Among the many tests I have had and that have been suggested or recommended to me is one called a pan-cancer test. So…going back to the gene mutation testing I had early on, let me explain my understanding of all this. (Keep in mind I might be full of crap.)
In the past few years there has been a lot of research and excitement about tumor mutation testing. A simple explanation: Tumors have their own genetic information that is different from our other healthy body cells. Researchers have found that some tumors have gene mutations, (alterations in the normal sequence of DNA), which make the cells cancerous. Researchers now know how some gene mutation(s) change a normal cell into a cancerous one…one that grows and divides too fast, doesn’t function as a normal cell, and/or that doesn’t die away properly when it gets too old to function properly. Researchers have also found what are called “targeted therapies”, which are medications (not chemotherapies) that go right to the tumor mutation and essentially correct the mutation allowing the tumor cell to “act” more like a normal cell should.
These targeted therapies are pretty cool. They are one-a-day pills – and for example in my case, if I had had the EGFR mutation that I wanted so badly, the targeted therapy would have helped shrink my lung tumor and the metastatic disease to my liver and bones. Sounds almost too good to be true, right? Well…you’re correct. I understand that targeted therapies, like chemotherapies, don’t work forever. Much like bacteria that mutate in the face of antibiotics so that the antibiotic is no longer effective, cancer cells change their genetics so the targeted therapy, (or chemo), will no longer retard the growth of the cancer. Targeted therapies can work for as little as a few months, or their effectiveness can be measured in years. I don’t think anyone knows yet why some people can benefit from a targeted therapy for many years and others for a much shorter time.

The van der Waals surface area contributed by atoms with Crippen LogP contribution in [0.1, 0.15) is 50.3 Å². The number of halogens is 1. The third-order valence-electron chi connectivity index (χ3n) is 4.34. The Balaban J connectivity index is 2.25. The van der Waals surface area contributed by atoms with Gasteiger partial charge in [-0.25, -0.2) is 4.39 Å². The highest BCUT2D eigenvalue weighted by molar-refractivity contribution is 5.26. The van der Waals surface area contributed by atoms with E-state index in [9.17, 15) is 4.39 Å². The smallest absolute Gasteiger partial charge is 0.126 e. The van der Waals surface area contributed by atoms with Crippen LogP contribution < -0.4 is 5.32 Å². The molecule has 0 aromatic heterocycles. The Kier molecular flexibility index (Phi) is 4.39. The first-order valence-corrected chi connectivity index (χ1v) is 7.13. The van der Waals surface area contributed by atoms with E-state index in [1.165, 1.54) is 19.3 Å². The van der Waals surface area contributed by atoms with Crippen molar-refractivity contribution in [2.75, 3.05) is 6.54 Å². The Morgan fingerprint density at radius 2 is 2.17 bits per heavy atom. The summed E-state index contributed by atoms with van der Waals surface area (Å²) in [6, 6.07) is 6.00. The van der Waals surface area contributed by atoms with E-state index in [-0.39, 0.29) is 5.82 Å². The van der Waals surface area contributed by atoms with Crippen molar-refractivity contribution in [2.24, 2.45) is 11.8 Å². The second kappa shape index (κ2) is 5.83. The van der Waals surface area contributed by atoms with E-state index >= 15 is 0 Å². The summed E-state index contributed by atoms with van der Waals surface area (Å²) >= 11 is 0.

So far, I’ve had tumor mutation analysis for the most common mutations associated with adenocarcinoma of the lung, but there are a few labs out there that will test my tumor for all known gene mutations by using a newer technology called Next-generation sequencing. These labs can test for ~280 different mutations, for ~$5,800-6,000 and results take ~3-4 weeks. (Insurance coverage for this testing is “iffy” at best.) The results will tell me about any mutations they find in my tumor, what therapies are available (both FDA approved and not yet FDA approved) and about any therapies that are only available through a clinical trial. The other piece of information I would learn is if I have a mutation that is resistant to therapy.
So here’s my dilemma: Do I want to know if I have a tumor-type that doesn’t respond to currently available therapies? I suppose some folks would want to know that information and then opt for only palliative care – and maybe even skip the chemotherapy. So far, my team of doctors has advised me to wait on this testing. One doctor said that I should save any tumor tissue in case I need it in the future for a clinical trial. The other doctor said to wait because in the oncologist’s community, this testing is controversial since a clear treatment may not be known for many of the mutations that may be found.
For now…the decision to have this testing is ‘on hold’. So…WWYD?
(No response is being requested here…it’s just food for thought. And remember...I might be full of crap.)